Revolution #165, May 24, 2009

Reader Writes About Hampshire College Conference:

“I Am Furious!...”

“I am furious!”

I really didn’t know what to expect. All I did know was that when I clicked on the schedule for the Hampshire College conference, From Abortion Rights to Social Justice, saw “Abortion Speakout,” something in me clicked. Something refreshing, something liberating. I’d never been to a speakout and I was excited to attend. For two weeks those two words—“abortion speakout”—rolled over and over in my mind.

The buzz and bustle of a hall filled with people who had something to say, something to stand for, in an environment where it was “safe” and even (to some extent) expected (!) should one feel so inspired, was infectious.

When the hundreds present were asked to take a seat so the speakout could begin, the silence of anticipation weighed potently.

I listened as one by one, women from different places and classes stood bravely onstage at the podium, voices booming from speakers, to tell their stories:

One speaker, now a mother, expressed that she was not “ok” with her decision to have an abortion; that after all these years, a sort of feeling guilty for not feeling guilty weighed upon her.

Another woman told of the rollercoaster she had been through: she had an abortion with the support of her boyfriend, who later became her abusive husband, who eventually left her. Now a single mother of two, unable to provide for her children, she again became pregnant. It was with extreme difficulty that she was able to eventually afford an abortion. And that abortion was a conscious decision on her part to get back on her feet.

Yet another woman felt confident in her decision to have an abortion, but couldn’t afford it and had to resort to prostituting herself in order to get enough money to obtain one. And yet another, in such low economic conditions, tried to borrow money from her friends, but could not come up with enough. Desperate, she called a help center and begged for help, fearing she might commit suicide if she couldn’t get out of her predicament.

After each account, I grew angrier and angrier. Many of these women had a deep sense of guilt about their decision, as if having an abortion was something to be ashamed about. Hearing these women—36 years after abortion had been made legal! ‑ burdened with guilt over a simple, necessary procedure that is safer than full-term pregnancy and basically the equivalent of a dental procedure—seemed preposterous, and what’s more, unnecessary. And that most of these women—again, in the 36 years in which abortion has been legal—had difficulties in obtaining an abortion, either economically or inaccessibility—even more maddening.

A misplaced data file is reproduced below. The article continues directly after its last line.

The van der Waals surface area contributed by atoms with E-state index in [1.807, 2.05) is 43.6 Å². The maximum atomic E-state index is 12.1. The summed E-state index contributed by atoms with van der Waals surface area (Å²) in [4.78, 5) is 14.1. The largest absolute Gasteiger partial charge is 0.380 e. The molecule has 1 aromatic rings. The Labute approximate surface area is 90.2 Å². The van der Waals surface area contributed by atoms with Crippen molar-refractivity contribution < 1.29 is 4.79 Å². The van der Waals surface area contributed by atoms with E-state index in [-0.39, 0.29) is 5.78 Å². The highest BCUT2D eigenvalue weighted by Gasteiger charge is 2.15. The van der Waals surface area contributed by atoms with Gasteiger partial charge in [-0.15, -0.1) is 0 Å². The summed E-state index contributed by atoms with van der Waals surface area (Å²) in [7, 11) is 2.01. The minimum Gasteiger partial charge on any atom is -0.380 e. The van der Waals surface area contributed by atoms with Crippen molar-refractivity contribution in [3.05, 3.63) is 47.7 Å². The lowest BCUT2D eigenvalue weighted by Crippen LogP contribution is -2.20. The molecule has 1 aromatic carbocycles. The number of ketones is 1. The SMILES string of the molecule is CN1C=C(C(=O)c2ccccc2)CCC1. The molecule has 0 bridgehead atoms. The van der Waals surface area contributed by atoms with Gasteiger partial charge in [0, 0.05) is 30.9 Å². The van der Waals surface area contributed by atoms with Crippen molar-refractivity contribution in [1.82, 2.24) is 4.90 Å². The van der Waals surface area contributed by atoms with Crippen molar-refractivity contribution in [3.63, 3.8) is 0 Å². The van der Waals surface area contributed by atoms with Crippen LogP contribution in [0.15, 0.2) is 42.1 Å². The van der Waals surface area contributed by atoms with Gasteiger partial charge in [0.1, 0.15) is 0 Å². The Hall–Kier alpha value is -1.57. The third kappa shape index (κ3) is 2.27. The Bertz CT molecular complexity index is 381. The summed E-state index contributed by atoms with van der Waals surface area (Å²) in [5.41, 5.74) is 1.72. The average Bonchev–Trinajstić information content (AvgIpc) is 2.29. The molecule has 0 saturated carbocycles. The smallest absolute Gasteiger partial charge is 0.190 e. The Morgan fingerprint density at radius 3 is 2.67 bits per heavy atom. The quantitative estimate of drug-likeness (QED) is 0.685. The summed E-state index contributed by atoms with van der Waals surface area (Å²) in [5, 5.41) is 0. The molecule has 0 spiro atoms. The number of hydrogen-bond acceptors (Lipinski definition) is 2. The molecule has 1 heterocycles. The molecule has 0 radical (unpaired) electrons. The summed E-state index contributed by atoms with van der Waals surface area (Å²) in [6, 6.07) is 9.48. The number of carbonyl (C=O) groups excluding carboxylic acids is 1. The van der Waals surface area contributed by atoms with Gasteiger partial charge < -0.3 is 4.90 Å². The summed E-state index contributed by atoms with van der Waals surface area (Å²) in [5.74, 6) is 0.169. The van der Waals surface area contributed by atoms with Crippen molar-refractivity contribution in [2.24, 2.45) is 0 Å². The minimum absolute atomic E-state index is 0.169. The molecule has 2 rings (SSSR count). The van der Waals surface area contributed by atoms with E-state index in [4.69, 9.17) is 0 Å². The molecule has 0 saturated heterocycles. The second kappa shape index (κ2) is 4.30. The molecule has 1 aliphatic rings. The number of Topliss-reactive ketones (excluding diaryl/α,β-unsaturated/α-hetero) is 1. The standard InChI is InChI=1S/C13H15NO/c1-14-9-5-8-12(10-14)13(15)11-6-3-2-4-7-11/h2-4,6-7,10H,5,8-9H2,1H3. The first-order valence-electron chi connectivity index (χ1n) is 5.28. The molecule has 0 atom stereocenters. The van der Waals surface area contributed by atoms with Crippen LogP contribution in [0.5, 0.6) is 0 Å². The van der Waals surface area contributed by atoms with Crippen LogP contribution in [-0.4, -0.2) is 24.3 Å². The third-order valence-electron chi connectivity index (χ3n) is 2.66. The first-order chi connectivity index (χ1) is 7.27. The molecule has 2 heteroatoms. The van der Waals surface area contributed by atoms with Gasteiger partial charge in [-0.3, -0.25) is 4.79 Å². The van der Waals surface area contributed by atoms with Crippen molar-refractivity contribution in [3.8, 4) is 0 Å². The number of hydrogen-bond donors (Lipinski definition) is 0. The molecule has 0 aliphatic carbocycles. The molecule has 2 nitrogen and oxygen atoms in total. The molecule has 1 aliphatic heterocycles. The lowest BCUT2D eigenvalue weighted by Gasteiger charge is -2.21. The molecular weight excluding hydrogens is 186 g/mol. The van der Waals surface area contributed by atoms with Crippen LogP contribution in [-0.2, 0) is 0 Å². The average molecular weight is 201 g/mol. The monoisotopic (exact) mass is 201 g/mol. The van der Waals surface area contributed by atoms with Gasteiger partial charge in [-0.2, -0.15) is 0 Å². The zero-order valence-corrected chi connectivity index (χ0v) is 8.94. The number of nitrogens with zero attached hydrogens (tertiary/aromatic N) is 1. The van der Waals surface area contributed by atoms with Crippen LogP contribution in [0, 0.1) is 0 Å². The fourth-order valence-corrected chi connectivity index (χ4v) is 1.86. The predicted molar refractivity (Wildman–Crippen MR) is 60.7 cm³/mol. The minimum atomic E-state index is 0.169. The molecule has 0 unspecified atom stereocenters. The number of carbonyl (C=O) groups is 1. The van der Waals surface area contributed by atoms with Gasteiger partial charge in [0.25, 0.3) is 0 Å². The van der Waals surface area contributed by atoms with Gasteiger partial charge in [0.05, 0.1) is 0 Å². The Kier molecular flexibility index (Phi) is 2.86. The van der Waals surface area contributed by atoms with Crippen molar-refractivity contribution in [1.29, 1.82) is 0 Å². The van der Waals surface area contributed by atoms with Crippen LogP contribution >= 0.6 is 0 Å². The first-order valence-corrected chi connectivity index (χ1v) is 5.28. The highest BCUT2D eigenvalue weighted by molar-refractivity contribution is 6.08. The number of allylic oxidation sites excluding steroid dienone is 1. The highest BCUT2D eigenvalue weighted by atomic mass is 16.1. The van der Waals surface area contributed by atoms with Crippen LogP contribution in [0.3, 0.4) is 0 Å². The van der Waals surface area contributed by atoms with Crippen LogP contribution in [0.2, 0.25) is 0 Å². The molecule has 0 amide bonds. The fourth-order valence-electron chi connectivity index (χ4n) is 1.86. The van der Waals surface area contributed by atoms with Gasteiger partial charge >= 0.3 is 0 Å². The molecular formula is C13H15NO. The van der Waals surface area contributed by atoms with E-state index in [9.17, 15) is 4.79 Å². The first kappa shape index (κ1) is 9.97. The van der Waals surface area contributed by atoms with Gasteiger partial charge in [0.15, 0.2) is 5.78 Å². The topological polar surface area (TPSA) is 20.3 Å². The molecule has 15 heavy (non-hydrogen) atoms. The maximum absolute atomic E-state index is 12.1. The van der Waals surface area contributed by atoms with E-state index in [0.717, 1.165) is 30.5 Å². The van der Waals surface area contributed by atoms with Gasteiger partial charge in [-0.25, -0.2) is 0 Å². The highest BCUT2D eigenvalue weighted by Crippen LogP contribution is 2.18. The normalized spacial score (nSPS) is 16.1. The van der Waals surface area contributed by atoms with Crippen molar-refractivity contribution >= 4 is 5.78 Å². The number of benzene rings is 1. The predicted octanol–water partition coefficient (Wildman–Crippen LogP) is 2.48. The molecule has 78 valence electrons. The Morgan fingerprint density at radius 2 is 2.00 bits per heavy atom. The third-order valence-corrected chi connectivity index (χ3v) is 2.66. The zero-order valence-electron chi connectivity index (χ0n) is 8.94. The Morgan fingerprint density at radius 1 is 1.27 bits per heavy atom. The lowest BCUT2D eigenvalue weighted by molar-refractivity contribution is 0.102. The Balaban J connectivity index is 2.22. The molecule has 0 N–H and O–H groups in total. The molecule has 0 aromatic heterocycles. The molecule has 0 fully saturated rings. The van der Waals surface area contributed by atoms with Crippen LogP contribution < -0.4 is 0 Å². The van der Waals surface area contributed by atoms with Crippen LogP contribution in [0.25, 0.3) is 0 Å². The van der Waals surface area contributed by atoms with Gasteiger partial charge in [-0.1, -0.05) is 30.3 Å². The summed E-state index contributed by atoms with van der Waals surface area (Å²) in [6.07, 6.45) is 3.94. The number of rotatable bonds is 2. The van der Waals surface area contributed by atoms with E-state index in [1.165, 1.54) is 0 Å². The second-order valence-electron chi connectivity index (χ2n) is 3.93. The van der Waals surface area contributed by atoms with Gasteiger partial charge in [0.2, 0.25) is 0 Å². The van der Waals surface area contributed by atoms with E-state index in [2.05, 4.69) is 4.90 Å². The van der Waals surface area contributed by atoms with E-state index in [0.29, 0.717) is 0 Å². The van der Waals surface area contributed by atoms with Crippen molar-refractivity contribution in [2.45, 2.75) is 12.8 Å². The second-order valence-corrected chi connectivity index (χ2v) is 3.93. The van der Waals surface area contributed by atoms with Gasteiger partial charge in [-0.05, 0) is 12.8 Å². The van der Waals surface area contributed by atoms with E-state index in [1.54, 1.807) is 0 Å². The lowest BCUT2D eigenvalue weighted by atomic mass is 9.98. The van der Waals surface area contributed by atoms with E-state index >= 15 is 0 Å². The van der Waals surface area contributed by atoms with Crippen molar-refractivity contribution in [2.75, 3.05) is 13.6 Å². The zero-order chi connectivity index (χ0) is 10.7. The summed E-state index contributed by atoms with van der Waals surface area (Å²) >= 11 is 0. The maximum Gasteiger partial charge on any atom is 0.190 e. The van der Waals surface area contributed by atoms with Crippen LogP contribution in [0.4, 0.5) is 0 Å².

I was tired and did not feel like talking. Further, my anger had clenched my jaw shut. But I kept thinking, “Unleash the fury of women. Unleash the fury of women....”

And then she got up. “She” was a young woman who had been raped in the middle of the day, in the girls’ bathroom of the high school she was attending overseas, by two of her male classmates. And she told of how she became pregnant from this violent act. She had to go somewhere out of the country in which her family was living, as abortion was illegal there.

I could no longer keep still, no longer keep silent. I leapt out of my chair and strode up the aisle, onstage, to the podium. At first, I couldn’t find the words to express what I was feeling. Then that powerful phrase came back to me:

“I am furious!

“I have been sitting here getting so angry. I cannot wait until there’s a revolutionary society where one-half of humanity, women, is not kept down and degraded just because they’re women, a society in which we no longer need to have speakouts like this!” And I went on to tell about my own two abortions. I stressed the importance of fighting for a society in which young women would know they could fully realize their potential and would not be chained by conditions that obstructed their path to fully participating in society. I concluded by impelling, “I cannot wait until there is a revolutionary society.”

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